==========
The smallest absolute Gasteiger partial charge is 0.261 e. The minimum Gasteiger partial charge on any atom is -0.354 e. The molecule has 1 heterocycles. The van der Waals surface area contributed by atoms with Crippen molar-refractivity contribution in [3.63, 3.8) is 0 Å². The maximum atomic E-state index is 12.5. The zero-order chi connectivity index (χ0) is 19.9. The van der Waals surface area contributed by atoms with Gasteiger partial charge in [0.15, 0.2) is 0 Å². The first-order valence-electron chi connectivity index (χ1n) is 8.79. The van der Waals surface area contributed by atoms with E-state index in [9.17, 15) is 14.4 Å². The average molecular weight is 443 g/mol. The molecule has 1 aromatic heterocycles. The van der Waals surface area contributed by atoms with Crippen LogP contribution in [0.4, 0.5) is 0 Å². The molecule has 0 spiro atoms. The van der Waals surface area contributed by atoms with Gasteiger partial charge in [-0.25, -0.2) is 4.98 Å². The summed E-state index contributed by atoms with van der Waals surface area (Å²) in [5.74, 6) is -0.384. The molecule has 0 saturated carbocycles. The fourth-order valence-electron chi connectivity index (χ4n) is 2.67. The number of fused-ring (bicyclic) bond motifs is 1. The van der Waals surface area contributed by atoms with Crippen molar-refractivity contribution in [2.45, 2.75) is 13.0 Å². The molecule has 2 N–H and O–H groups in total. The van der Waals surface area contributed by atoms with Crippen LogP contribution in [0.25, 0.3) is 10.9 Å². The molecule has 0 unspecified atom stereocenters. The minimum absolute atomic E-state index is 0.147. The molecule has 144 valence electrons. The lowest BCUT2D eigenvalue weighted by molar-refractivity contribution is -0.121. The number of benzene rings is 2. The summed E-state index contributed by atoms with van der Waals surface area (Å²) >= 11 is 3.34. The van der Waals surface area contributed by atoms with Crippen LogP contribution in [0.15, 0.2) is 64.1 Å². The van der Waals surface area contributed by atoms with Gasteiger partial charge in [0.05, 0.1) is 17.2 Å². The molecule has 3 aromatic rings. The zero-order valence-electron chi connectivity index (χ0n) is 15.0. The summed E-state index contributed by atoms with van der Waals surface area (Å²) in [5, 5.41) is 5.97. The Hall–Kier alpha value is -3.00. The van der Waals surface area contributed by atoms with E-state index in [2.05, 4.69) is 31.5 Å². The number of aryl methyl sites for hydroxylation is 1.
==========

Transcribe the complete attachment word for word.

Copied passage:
The smallest absolute Gasteiger partial charge is 0.261 e. The minimum Gasteiger partial charge on any atom is -0.354 e. The molecule has 1 heterocycles. The van der Waals surface area contributed by atoms with Crippen molar-refractivity contribution in [3.63, 3.8) is 0 Å². The maximum atomic E-state index is 12.5. The zero-order chi connectivity index (χ0) is 19.9. The van der Waals surface area contributed by atoms with Gasteiger partial charge in [0.15, 0.2) is 0 Å². The first-order valence-electron chi connectivity index (χ1n) is 8.79. The van der Waals surface area contributed by atoms with E-state index in [9.17, 15) is 14.4 Å². The average molecular weight is 443 g/mol. The molecule has 1 aromatic heterocycles. The van der Waals surface area contributed by atoms with Crippen LogP contribution in [0.4, 0.5) is 0 Å². The molecule has 0 spiro atoms. The van der Waals surface area contributed by atoms with Gasteiger partial charge in [-0.25, -0.2) is 4.98 Å². The summed E-state index contributed by atoms with van der Waals surface area (Å²) in [5.74, 6) is -0.384. The molecule has 0 saturated carbocycles. The fourth-order valence-electron chi connectivity index (χ4n) is 2.67. The number of fused-ring (bicyclic) bond motifs is 1. The van der Waals surface area contributed by atoms with Crippen molar-refractivity contribution in [2.45, 2.75) is 13.0 Å². The molecule has 2 N–H and O–H groups in total. The van der Waals surface area contributed by atoms with Crippen LogP contribution in [0.25, 0.3) is 10.9 Å². The molecule has 0 unspecified atom stereocenters. The minimum absolute atomic E-state index is 0.147. The molecule has 144 valence electrons. The lowest BCUT2D eigenvalue weighted by molar-refractivity contribution is -0.121. The number of benzene rings is 2. The summed E-state index contributed by atoms with van der Waals surface area (Å²) >= 11 is 3.34. The van der Waals surface area contributed by atoms with Crippen LogP contribution in [0.15, 0.2) is 64.1 Å². The van der Waals surface area contributed by atoms with Gasteiger partial charge in [0.05, 0.1) is 17.2 Å². The molecule has 3 aromatic rings. The zero-order valence-electron chi connectivity index (χ0n) is 15.0. The summed E-state index contributed by atoms with van der Waals surface area (Å²) in [5, 5.41) is 5.97. The Hall–Kier alpha value is -3.00. The van der Waals surface area contributed by atoms with E-state index in [2.05, 4.69) is 31.5 Å². The number of aryl methyl sites for hydroxylation is 1.